For baroreflex control of RSNA, CHF significantly depressed baroreflex gain, which was normalized with Ang-(1-7), but no significant changes in minimum or maximum RSNA were observed (Figure 4C). A779 abolished the improvement in baroreflex gain seen after Ang-(1-7) infusion (Figure 4D). The mean curve parameters for baroreflex control of RSNA are shown in Table S4. A779 abolished the improvement in baroreflex gain (CHF+Ang-[1-7]: 6.6±1.0 bpm/mm Hg; CHF+Ang-[1-7]+A779: 3.6±0.4 bpm/mm Hg; P<0.05) and the improvement in the minimum HR (CHF+Ang-[1-7]: 129.9±15.1 bpm; CHF+Ang[1-7]+A779: 236.7±4.7 bpm; P<0.05) seen from Ang-(1-7).

Cardiac Baroreflex Function After Autonomic Blockade

Figure 5 shows mean data for the peak baroreflex slopes in the 4 groups of rabbits before and after IV administration of atropine or metoprolol. The peak slope was significantly decreased in the CHF+aCSF group compared with sham+aCSF in control, atropine, and metoprolol states. Ang-(1-7) had no effect on baroreflex slope in sham animals after autonomic blockade. CHF+Ang-(1-7) animals showed increased baroreflex slope in the control, atropine, and metoprolol states compared with the same state in the CHF+aCSF group. Additional baroreflex curve parameters after autonomic blockade are presented in Table S3.

Figure 5.

Figure 5. Maximal baroreflex gain (peak slope) from baroreflex response in sham and chronic heart failure (CHF) rabbits before and after central angiotensin (Ang)-(1-7) infusion in the unblocked (control) state and after atropine or metoprolol. *P<0.05 vs same pharmacological group in sham+artificial cerebrospinal fluid (aCSF). †P<0.05 vs the same pharmacological treatment in CHF+aCSF.


The present study was carried out to determine the effects of chronic central infusion of Ang-(1-7) on baroreflex control of sympathetic outflow and cardiac sympathovagal balance in CHF. The most important findings of this study are as follows: (1) central Ang-(1-7) enhances arterial baroreflex control of RSNA in CHF; (2) Ang-(1-7) enhances baroreflex control of HR by a profound effect on vagal outflow; and (3) these effects were blocked by central administration of a mas receptor antagonist.

Chronic ICV infusion of Ang-(1-7) resulted in a decrease in resting HR and RSNA and an increase in baroreflex gain in animals with CHF. Heart rate variability was significantly increased in CHF rabbits treated with Ang-(1-7). The HR response to cigarette smoke (a vagally mediated bradycardia)23 was blunted in CHF animals and restored to control after central Ang-(1-7) infusion. The change in baseline HR after administration of atropine was augmented by central Ang-(1-7) infusion. An enhancement of vagal outflow in CHF rabbits receiving ICV Ang-(1-7) is also supported by the increased baroreflex slope after metoprolol. The change in HR after administration of the β-1 blocker metoprolol was also significantly reduced in CHF animals receiving central infusion of Ang-(1-7), indicating decreased cardiac sympathetic outflow. The fact that both cardiac sympathetic outflow and RSNA were decreased after ICV Ang-(1-7) in CHF suggests a global reduction in sympathetic outflow by Ang-(1-7). Thus, Ang-(1-7) exerts both a cardiac vagotonic effect and a sympathoinhibitory effect in the setting of CHF, thus restoring sympathovagal balance.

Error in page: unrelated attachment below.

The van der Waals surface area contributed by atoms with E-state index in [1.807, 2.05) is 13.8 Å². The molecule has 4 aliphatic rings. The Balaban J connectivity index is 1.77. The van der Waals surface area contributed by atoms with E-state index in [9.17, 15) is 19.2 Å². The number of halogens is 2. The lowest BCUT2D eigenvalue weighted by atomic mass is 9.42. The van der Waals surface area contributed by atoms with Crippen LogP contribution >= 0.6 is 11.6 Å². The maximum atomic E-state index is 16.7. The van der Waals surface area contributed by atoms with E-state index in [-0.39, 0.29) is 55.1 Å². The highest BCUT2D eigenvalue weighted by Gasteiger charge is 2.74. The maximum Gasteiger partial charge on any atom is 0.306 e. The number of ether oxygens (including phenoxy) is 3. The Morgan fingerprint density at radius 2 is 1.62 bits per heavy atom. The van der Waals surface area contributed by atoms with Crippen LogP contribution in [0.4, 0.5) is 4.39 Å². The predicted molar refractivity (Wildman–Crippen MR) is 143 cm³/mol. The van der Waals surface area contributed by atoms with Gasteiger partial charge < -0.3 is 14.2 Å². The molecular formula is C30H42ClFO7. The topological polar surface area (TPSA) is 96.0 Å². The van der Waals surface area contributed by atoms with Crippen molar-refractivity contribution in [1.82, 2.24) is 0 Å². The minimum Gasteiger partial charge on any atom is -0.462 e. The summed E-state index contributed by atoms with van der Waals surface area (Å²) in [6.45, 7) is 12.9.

The central effects of Ang-(1-7) are not uniformly agreed on. Gomes da Silva et al16 injected the mas receptor antagonist A-779 in the paraventricular nucleus of anesthetized rats and observed a decrease in RSNA suggesting that Ang-(1-7) is sympathoexcitatory. However, this effect was transient compared with Ang II. On the other hand, other studies suggest that Ang-(1-7) may have a sympathoinhibitory role. Gironacci et al26 showed that Ang-(1-7) decreased norepinephrine release from the hypothalamus of spontaneously hypertensive rats. The current study supports the view that Ang-(1-7) opposes the actions of Ang II with a sympathoinhibitory effect in CHF.

The mechanism(s) by which Ang-(1-7) enhances arterial baroreflex function is not completely understood. There are substantial data showing that Ang II reduces baroreflex sensitivity by actions at several sites in the medulla.27 For instance, Ang II acting through the Ang type 1 receptor in the nucleus tractus solitarius (NTS) inhibits baroreflex function.28 Sakima et al29 showed that, in rats with low levels of brain angiotensinogen, inhibition of Ang-(1-7) reduced baroreflex sensitivity. Data from this same laboratory have convincingly shown that blockade of Ang-(1-7) receptors reduced baroreflex function in Sprague-Dawley rats when the Ang-(1-7) antagonist (D-Ala7)-Ang-(1-7) was injected into the NTS.22 This maneuver most likely shifted the balance between Ang II and Ang-(1-7) toward the baroreflex inhibitory effects of Ang II.

A unique finding in the present study is that chronic Ang-(1-7) infusion into the brain activates the cardiac vagus in animals with CHF that have low resting vagal tone. Although these studies cannot determine the site of Ang-(1-7) activation of central nuclei that may contribute to this vagal effect, it is likely that ≥1 area is the NTS. A study by Campagnole-Santos et al30 showed that microinjection of Ang-(1-7) into the NTS in anesthetized rats resulted in bradycardia. Importantly, Barnes et al31 showed that Ang-(1-7) stimulated neurons in the dorsal motor nucleus of the vagus in a canine brain section preparation. Furthermore, Becker et al32 have shown intense binding of Ang-(1-7) to mas receptors in neurons in the NTS. Thus, it is likely that the bradycardic effect of central Ang-(1-7), along with the enhancement in baroreflex function, is mediated by activation of the NTS. This notion would also explain the sympathoinhibition and improvement in baroreflex function after Ang-(1-7) infusion. Because mas receptors have also been identified in other nuclei known to be rich in Ang II receptors, such as the paraventricular nucleus and rostral ventrolateral medulla,32 it is also possible that other structures are responsible for the central effects of Ang-(1-7).